When you think about wine choices, it’s often simplified to either white or red. The truth is, this complex spirit has so much more to it than that. Not only does every variety range in flavor profile and dryness, but even the barrel can affect the taste. An oaked or unoaked wine can have a vastly different taste. But what is an unoaked wine?
Unoaked Wine Explained
Many wines are fermented or aged in oak barrels. This can add different notes of spice or cedar to the finished product. However, unoaked wine skips this process and yields a lighter wine with fruitier flavors. Instead, wine is fermented in stainless steel. Most unoaked wines are white wines. For example, most people expect Chardonnay to be rich and buttery, but the unoaked version has a more crisp and refreshing taste.
Oaked wines often enhance the color of the wine. It adds aroma, thickens the wine, and adds tannins to the wine. This process has been popular for over 200 years and often utilizes French oak barrels. You can actually oak a wine for too long, so it’s important to pay attention to how the taste develops. Although the taste is often based on preference, some people much prefer an oaked wine to an unoaked – and vice versa.
Is Unoaked Wine Right for You?
If you’re trying to decide between an oaked and unoaked wine-making process, there are several variables to consider. Sometimes a barrel is better for the overall flavor, but sometimes the more authentic flavor is best. It all comes down to the final taste you’re trying to produce. Some of the major variables include:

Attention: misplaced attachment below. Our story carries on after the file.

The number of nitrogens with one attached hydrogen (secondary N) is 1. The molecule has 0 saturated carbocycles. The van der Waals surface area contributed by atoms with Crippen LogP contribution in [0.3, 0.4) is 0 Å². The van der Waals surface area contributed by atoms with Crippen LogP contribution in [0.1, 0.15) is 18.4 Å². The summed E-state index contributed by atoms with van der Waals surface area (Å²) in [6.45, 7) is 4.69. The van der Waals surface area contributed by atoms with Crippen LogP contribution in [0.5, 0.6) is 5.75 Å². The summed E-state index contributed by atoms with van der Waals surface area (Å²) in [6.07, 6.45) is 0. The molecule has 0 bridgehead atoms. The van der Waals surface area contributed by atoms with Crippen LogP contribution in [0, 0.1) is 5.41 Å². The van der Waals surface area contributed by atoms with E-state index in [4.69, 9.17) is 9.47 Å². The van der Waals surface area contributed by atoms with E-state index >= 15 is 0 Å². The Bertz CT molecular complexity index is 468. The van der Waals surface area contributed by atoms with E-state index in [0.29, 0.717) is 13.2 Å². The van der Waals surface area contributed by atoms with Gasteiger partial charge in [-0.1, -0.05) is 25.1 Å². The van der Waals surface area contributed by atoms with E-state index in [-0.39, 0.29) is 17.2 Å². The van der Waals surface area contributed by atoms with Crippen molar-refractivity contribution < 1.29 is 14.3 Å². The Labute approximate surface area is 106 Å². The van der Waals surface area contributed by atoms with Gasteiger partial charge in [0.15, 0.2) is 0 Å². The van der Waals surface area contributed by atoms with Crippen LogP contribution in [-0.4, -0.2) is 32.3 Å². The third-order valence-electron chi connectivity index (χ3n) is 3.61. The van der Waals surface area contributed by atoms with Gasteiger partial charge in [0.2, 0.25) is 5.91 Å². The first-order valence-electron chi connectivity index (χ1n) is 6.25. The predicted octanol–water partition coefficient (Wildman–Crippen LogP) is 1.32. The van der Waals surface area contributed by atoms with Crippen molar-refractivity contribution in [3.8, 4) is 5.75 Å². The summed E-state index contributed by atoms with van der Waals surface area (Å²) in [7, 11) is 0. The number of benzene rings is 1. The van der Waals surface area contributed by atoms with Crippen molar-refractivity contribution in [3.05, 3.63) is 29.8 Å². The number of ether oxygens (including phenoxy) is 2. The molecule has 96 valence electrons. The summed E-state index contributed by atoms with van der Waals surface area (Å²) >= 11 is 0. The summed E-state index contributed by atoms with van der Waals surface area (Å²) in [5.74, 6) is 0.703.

Red or White
Red wines are much better in a barrel. They need time to age and come into their flavor, whereas white wines don’t need as much time. The seasoning and toasting process enhances the flavor of red wine in ways you don’t typically see in a white.
If you want a crisp, cleaner flavor, unoaked is the way to go. However, if you want to add more complexity to your wine, oaked is the right decision. Unoaked wines often work well for dinner pairings or as a dessert wine due to their more delicate flavor.
Oaked wines age for 12 to 18 months. Finding the right barrel and process can also be time consuming. If you are in a time crunch or need to produce a lot at once, unoaked may be the right fit. It also can be easier to find stainless-steel barrels or containers when time is of the essence.
Utilize Infusion Spirals
An alternative to traditional unoaked winemaking is using Infusion Spirals. These spirals add flavor and aroma to wine without the use of an oak barrel (or in addition to, for a faster, more robust flavor profile). Oak infusion spirals are also more environmentally friendly and economical.
Some spirals include French Oak, American Northern White Oak, or even exotic woods. Each spiral is toasted in convection ovens. This allows the full aroma to release and create the largest impact on your wine. The spirals are also cut to a precise shape to allow them to fit in small packages and maximize the surface area.
Experiment and Discover for Yourself!
Wine can be a fun experience and you never know what fantastic flavors you will produce with the right combination of unoaked or oaked wines. Try out a version of each for all white wines and utilize spirals to enhance the flavors of your red wines. Create a product you’re proud of and that your customers will continue to enjoy.